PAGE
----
Why does my Mock orange have leaf spots?
We provide you with all the information you need to identify and save your plants if they display signs like leaves that suddenly change color or wilt/droop. This sort of sickness is one of the most aggravating for Mock orange owners.
Why are my Mock orange leaves turning yellow?
In the world of horticulture, yellowing leaves are undoubtedly the most common problem. The two main causes of this problem are overwatering and a lack of nutrition.
Whether you think your plants are getting too much water, cut back on how often you water them, and take the following measures to see if they might be nutritionally deficient:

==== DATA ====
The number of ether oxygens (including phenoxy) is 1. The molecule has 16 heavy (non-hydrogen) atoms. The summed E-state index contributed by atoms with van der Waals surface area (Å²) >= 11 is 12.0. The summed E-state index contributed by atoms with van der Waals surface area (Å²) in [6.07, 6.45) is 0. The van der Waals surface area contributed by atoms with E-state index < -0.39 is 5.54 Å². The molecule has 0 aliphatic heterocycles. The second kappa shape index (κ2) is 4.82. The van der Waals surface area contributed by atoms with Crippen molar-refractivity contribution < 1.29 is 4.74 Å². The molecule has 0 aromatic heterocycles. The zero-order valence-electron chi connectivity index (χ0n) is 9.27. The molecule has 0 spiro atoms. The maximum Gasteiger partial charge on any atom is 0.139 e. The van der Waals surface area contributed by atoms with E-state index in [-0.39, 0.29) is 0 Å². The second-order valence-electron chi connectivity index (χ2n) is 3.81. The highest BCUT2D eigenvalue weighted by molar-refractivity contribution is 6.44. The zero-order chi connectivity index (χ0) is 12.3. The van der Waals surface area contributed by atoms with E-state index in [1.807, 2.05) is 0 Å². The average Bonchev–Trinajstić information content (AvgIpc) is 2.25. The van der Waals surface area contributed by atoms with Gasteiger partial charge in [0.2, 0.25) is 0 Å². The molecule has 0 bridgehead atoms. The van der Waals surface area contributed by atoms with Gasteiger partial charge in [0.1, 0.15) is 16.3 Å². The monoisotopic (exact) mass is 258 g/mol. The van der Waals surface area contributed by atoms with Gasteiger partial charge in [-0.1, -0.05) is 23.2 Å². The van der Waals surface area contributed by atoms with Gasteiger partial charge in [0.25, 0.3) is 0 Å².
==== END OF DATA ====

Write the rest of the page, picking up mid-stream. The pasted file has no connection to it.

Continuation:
Here are some signs of yellowing caused by the many deficiencies on the Philadelphus coronarius in question:
- The first symptom of a magnesium deficiency is yellow patches between leaf veins on elder leaves. The leaf’s core turns yellow while the veins stay green. The edges of the leaf yellow last.
- Yellowing between leaf veins is another sign of iron shortage, but young leaves on plant tops and branch tips are initially affected.
- Sulfur deficiency starts with the newest leaves, turning them yellow throughout.
- Leaf edges turning bright yellow but inside leaf remaining green are signs of potassium insufficiency. The symptoms first appear on older leaves, and the leaf edges quickly become dark.